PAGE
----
·         It must have been advertised, hyped or otherwise described in terms of being the next Hunger Games, or a twist on the novel, or any sort of emphasis on its dystopian elements.

·         It must be something I have not read before.

The list of books I shall be reading, in no particular order, are as follows:

·         Divergent (Veronica Roth)
·         Matched (Ally Condie)
·         Glow (Amy Kathleen Ryan)
·         The Selection (Kiera Cass)
·         Shatter Me (Tahereh Mafi)
·         Legend (Marie Lu)
·         Possession (Elana Johnson)
·         XVI (Julia Karr)
·         Eve (Anna Carey)
·         Blood Red Road (Moira Young)

I have not yet compiled my dystopian bingo card to accompany each review, but I will provide one as soon as possible. Each review will be posted simultaneously on my blog and my LiveJournal page, then will be added to GoodReads at a later date. Stay tuned for my first review – Divergent by Veronica Roth – next week! 

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Review: "Bad Hair Day" by Carrie Harris.

“Bad Hair Day”

Author: Carrie Harris

Publisher: Delacorte Press

Pages: 240

Summary (taken from GoodReads): Senior year is positively hair-raising.

Kate Grable is geeked out to shadow the county medical examiner as part of her school’s pre-med program. Except when he’s arrested for murder, she’s left with the bodies. And when Kate’s brother Jonah stumbles upon a dead gamer girl, she realizes that the zombie epidemic she cured last fall was only the beginning of the weirdness taking over her town. Someone’s murdering kids—something really hairy. And strong. Possibly with claws.

Is it werewolf awesomeness like Jonah and his dorktastic friends think? Kate’s supposed to be a butt-kicking zombie killing genius...but if she can’t figure out who’s behind the freakish attacks, the victims—or what’s left of them—are going to keep piling up.

It’s scary. It’s twisted. It’s sick. It’s high school.

Cover impressions: I had the first book in the series, “Bad Taste in Boys” on my radar thanks to its gleefully kitsch 50s sci-fi B-movie synopsis yet never got around to reading it, mainly because I could never find it in UK and I’m too cheap to pay for shipping. I began reading the 2nd in the series with the typical hesitations of a reader coming into a series without the full story, but luckily it was easy enough to pick up in this short, if tiresome read. Once again, this is a paranormal YA that promises big and doesn’t deliver.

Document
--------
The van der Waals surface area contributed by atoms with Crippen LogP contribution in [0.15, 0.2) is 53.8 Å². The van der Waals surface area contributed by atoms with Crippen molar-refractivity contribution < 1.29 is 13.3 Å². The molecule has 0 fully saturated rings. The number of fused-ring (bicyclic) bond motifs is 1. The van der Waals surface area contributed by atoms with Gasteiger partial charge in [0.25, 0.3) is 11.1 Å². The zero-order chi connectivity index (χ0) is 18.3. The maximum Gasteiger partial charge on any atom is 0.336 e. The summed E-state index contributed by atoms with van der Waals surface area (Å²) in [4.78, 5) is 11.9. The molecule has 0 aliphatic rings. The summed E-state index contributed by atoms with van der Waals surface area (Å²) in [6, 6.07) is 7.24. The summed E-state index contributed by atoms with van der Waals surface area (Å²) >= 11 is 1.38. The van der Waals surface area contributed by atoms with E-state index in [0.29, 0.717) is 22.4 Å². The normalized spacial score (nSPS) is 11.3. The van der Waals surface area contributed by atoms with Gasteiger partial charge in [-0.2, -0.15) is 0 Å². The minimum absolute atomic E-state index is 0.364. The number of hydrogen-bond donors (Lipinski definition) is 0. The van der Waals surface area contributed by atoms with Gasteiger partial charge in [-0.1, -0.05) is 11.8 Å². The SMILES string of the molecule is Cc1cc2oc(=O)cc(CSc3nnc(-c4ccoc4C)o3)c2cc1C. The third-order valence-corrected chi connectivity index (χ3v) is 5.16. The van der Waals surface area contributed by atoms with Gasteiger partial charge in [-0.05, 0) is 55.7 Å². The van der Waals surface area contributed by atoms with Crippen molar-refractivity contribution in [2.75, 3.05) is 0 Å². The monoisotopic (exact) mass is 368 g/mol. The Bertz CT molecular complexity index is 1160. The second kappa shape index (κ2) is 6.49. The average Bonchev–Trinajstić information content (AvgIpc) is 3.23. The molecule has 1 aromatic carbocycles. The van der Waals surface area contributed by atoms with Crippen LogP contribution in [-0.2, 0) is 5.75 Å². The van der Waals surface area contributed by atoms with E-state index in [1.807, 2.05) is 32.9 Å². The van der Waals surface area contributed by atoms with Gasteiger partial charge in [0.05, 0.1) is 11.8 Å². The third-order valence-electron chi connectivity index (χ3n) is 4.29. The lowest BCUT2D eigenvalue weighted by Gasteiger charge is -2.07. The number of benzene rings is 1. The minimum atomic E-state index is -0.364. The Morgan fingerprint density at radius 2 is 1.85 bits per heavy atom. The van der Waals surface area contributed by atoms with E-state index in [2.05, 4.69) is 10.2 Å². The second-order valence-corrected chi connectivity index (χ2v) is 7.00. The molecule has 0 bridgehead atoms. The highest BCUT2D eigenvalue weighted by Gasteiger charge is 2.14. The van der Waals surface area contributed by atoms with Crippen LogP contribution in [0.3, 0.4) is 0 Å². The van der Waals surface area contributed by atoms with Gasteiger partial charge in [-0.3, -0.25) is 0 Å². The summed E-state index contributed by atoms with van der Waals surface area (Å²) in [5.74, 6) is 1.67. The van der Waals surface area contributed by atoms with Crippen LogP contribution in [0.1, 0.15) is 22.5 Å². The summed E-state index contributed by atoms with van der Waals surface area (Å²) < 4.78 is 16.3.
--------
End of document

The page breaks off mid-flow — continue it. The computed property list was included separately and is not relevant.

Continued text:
I really should have written this review straight after finishing the book, but university work got in the way, because it was entirely forgettable and I’m having trouble remembering simple elements such as character names. This isn’t a good sign. Unfortunately, “Bad Hair Day” is generic in every sense of the word. The heroine is the geek who doesn’t know she’s pretty, the handsome but bland love interest, the shoe-horned in romantic conflict, the quirky but mostly absent parents and sibling, the casual disparaging comments towards girls who present a threat – they’re all here. At times it feels like join-the-dots storytelling, especially since the pacing for this short book is completely erratic, veering between fumbled exposition and drawn out and entirely unnecessary romance subplot and shorts bursts of action that do nothing to liven up what should be a short, silly read. Despite the attempts at humour – and I did snigger once or twice – the book never fully decides whether it wants to be a camp take on kitschy horror and sci-fi or a conventional paranormal tale. I’m personally quite disappointed that it didn’t take the latter route since the genre desperately needs less po-faced seriousness.

The book reads younger than YA, with the immaturity of the supposed genius teenage heroine seeming more suited to a middle-grade character. There is potential present in the spin on the zombie and werewolf mythos, grounding it in science rather than legend, but it falls flat due to painful exposition and a lack of focus. There’s nothing in this book to outright hate, it’s just too bland and inoffensive for that.


My ARC was received from "Bad Hair Day" will be released in USA on 13th November 2012.